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Public Ssphere in Ccontemporary Ppolitical Tthought: Ccivic, Ppolitical, Rrevolutionary?

The terms “public” and “private” or their equivalents have been integral components of political vocabulary since Ancient Greece. However, throughout history, their meanings have been constantly redefined. In Ancient Greece, the public was of paramount importance, while the private was considered as a part of human life which was idle and deprived of any meaning; in feudal Europe this rigid boundary disappeared and any sort of power relationship now combined both public and private dimensions; in modern Europe the public in the form of transcendental and universalist state was again reinstated as a separate sphere of human life, still it was considered as a necessary evil, as something subordinate to private activity; finally, the XX century witnessed the sustainment of the cult of the private and a new erosion of the boundary between the public and the private (“refeodalization”) at the same time. What are the public and the private? Why is political thought so obsessed with defining something as private or public? How did various compositions of these two modes of human existence affect political life throughout history? How do they affect our life today? What is the relationship between the public and the political? Is public sphere a realm of “civil society” or it is a space of revolutionary politics? To address these questions, we will consider different public/private regimes in different epochs - Ancient Greece, Feudalism, Modern Europe, the XXth century - and the most prominent thinkers in this field - Hanna Arendt, Jurgen Habermas, Osar Negt and Alexander Kluge.

Session One. Public and Private in Political Thought.What are public and private? How and why does the perception of these categories vary and change across time? What are particular compositions of public/private regimes typical for different epochs? How do these compositions affect political and social life? To address these questions, we will focus on Arendt’s and Habermas’ theories.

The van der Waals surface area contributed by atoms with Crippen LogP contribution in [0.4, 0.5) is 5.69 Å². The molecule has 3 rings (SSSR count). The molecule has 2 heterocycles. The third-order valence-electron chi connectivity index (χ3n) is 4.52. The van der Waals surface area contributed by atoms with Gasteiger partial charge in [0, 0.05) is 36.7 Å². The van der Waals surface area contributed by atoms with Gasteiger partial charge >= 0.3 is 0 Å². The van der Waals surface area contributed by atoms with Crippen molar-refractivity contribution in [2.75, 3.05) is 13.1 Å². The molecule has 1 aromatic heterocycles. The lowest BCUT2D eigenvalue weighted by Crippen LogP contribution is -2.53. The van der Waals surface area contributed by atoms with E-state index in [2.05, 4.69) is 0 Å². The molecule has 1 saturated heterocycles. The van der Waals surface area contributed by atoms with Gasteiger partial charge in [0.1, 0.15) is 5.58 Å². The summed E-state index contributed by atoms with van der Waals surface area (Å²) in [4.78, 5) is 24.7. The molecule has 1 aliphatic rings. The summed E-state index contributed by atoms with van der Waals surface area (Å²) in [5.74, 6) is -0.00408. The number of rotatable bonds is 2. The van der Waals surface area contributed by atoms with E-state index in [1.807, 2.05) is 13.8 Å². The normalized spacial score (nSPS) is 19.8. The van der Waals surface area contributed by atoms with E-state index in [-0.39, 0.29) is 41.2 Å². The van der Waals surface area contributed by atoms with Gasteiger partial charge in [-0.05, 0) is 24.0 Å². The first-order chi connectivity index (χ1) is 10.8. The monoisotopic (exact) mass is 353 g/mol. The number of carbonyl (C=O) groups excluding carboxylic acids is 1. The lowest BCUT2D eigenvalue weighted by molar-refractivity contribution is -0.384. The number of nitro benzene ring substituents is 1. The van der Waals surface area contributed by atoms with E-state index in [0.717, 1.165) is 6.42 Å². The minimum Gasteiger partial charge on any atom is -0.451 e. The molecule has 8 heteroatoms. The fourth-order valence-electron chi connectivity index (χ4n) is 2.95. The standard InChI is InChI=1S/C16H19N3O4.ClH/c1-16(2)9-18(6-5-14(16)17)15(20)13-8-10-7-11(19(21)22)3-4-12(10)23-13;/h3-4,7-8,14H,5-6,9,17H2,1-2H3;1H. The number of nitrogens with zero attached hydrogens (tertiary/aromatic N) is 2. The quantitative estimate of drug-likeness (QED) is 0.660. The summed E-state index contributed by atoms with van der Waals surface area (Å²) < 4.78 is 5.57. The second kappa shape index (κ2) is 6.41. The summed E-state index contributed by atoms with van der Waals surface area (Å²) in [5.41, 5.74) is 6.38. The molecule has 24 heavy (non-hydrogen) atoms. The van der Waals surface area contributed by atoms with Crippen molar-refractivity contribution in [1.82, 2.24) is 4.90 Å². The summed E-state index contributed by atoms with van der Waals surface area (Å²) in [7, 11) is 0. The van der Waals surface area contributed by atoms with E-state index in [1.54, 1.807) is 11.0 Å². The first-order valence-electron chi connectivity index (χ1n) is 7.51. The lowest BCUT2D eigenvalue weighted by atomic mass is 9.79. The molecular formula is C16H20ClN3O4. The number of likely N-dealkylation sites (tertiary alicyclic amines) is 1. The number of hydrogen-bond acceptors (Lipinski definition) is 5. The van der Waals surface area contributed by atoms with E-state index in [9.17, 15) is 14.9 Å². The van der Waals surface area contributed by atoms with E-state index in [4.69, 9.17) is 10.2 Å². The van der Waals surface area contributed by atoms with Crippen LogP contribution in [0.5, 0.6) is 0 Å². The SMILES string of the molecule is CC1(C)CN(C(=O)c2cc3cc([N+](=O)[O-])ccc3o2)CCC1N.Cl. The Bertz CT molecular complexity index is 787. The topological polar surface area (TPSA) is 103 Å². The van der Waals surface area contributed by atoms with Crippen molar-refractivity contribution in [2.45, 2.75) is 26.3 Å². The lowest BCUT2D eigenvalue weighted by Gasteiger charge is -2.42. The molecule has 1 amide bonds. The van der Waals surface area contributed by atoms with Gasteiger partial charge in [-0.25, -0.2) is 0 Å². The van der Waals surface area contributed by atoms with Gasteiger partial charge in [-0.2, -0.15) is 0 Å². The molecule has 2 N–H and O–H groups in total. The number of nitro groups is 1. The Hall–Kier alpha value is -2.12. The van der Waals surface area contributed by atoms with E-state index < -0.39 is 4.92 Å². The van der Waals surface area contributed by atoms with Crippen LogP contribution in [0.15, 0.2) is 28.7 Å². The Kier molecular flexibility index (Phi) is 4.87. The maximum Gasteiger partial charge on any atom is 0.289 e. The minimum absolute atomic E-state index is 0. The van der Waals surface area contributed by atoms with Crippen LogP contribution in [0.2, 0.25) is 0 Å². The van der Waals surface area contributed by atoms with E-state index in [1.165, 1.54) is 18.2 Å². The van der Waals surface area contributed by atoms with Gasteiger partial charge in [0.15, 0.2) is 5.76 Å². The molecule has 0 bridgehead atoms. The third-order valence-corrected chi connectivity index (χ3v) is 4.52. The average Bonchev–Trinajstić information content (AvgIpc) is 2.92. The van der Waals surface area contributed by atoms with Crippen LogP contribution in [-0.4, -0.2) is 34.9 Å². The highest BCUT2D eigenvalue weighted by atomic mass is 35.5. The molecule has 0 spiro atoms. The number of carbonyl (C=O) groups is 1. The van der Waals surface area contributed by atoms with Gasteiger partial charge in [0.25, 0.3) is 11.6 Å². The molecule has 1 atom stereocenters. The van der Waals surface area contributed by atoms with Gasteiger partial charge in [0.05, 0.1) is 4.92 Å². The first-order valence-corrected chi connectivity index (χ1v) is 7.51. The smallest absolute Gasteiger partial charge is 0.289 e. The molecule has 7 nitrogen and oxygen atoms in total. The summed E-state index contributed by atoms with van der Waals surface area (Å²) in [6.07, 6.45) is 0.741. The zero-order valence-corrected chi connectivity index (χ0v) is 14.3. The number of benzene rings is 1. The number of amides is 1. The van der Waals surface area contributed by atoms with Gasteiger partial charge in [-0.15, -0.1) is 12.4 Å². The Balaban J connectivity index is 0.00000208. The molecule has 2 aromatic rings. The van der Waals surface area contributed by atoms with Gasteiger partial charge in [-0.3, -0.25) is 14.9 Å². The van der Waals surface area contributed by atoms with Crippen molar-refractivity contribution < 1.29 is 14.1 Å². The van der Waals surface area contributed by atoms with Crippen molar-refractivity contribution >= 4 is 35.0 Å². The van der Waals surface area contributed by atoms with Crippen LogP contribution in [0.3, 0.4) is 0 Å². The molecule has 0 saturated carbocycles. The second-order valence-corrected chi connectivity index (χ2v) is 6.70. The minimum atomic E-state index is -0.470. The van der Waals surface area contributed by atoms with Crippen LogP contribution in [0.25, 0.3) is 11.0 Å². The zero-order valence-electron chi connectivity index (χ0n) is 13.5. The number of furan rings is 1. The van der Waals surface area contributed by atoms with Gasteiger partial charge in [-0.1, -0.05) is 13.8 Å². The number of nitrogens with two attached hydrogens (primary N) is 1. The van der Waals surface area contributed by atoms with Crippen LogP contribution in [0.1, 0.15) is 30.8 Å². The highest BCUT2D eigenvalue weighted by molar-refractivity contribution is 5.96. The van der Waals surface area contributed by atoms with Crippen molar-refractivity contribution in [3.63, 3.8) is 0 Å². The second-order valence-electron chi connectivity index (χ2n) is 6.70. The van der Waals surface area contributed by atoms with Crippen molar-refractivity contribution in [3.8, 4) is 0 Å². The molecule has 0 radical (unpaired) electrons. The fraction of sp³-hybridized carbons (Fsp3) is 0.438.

Mandatory reading:

Arendt, Hannah (1998).: “The Public and The Private Realm” In: The Human Condition, University of Chicago Press. Ch. “The Public and The Private Realm”., 1998

Weintraub Jeffry (1997). “The Theory and Politics of the Public/Private Distinction” in Public and Private in Thought and Practice. Perspectives on a Grand Dichotomy / J. Weintraub, K. Kumar (Eds.). Chicago: The University of Chicago Press. P. 1—42.

Habermas, Jürgen (1974). “The Public Sphere: An Encyclopedia Article,” New German Critique, No. 3, pp. 49-55

Session Two. Liberal and Left Theories of Public and Private.The ideas about public, private and their relationships are analytic lenses used to study social and political life. As any other conceptual tools in political theory, they are highly dependent on political perspective scholars stick to. Depending on political preferences, they emphasize one moment and downplay others: as a result, theories of public sphere coined by, say, liberal and left-oriented theorists, will be drastically different. To see how political preferences and broader political perspective influence the models of public and private life scholars develop, we will consider the ideas of three key thinkers in this field – Jurgen Habermas, Oskar Negt and Alexander Kluge.[MA1]



Habermas, Jürgen (1974). “The Public Sphere: An Encyclopedia Article,” New German Critique, No. 3, pp. 49-55

Habermas, Jürgen: “The Public Sphere: An Encyclopedia Article,” New German Critique, No. 3 (Autumn, 1974), pp. 49-55

Hansen, Miriam (1993). Foreword. In Negt O., Kluge A. Public Sphere and Experience. Toward an Analysis of the Bourgeois and Proletarian Public Sphere. London: University of Minnesota Press. P. IX – XLI.

Recommended reading:

Habermas, Jurgen (1991). J. Th e Structural Transformation of the Public Sphere. An Inquiry into a Category of Bourgeois Society. Cambridge: MIT Press, 1991. 301 p. Ch. 3

Frazer, Nancy (1990). Rethinking the Public Sphere: A Contribution to the Critique of Actually Existing Democracy // Social Text. 1990. ¹ 25/26. P. 55—80.

Negt, Oskar and Alexander., Kluge (1993)A. Public Sphere and Experience. Toward an Analysis of the Bourgeois and Proletarian Public Sphere. London: University of Minnesota Press, 1993. 305 p.

Weintraub, Jeffry (1997). “Th e Th eory and Politics of the Public//Private Distinction in// Public and Private in Th ought and Practice. Perspectives on a Grand Dichotomy / J. Weintraub, K. Kumar (Eds.). Chicago: The University of Chicago Press, 1997. P. 1—42.

Ikegamai, Eiko (2000). “A Sociological Theory of Publics: Identity and Culture as Emergent Properties in Networks” In: Social Research, Vol. 67, No. 4 (Winter 2000), pp. 989-1029.

 


Date: 2016-04-22; view: 234


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